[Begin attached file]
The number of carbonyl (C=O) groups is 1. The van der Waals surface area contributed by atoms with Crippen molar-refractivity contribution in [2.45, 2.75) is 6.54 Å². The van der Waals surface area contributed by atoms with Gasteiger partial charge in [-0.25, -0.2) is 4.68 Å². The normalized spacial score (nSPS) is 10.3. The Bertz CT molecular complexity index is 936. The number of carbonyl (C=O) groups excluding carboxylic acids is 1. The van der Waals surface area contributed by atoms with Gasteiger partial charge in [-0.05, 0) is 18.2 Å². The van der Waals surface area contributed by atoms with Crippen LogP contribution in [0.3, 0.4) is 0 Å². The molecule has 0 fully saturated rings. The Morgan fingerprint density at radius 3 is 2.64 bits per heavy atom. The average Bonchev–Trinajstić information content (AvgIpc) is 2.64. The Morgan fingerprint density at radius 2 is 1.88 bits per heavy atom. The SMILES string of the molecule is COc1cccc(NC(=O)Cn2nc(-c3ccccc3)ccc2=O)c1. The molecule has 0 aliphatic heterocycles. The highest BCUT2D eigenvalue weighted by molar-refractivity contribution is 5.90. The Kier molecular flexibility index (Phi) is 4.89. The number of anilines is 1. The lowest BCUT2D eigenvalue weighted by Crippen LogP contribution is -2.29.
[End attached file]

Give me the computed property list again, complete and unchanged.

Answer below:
The number of carbonyl (C=O) groups is 1. The van der Waals surface area contributed by atoms with Crippen molar-refractivity contribution in [2.45, 2.75) is 6.54 Å². The van der Waals surface area contributed by atoms with Gasteiger partial charge in [-0.25, -0.2) is 4.68 Å². The normalized spacial score (nSPS) is 10.3. The Bertz CT molecular complexity index is 936. The number of carbonyl (C=O) groups excluding carboxylic acids is 1. The van der Waals surface area contributed by atoms with Gasteiger partial charge in [-0.05, 0) is 18.2 Å². The van der Waals surface area contributed by atoms with Crippen LogP contribution in [0.3, 0.4) is 0 Å². The molecule has 0 fully saturated rings. The Morgan fingerprint density at radius 3 is 2.64 bits per heavy atom. The average Bonchev–Trinajstić information content (AvgIpc) is 2.64. The Morgan fingerprint density at radius 2 is 1.88 bits per heavy atom. The SMILES string of the molecule is COc1cccc(NC(=O)Cn2nc(-c3ccccc3)ccc2=O)c1. The molecule has 0 aliphatic heterocycles. The highest BCUT2D eigenvalue weighted by molar-refractivity contribution is 5.90. The Kier molecular flexibility index (Phi) is 4.89. The number of anilines is 1. The lowest BCUT2D eigenvalue weighted by Crippen LogP contribution is -2.29.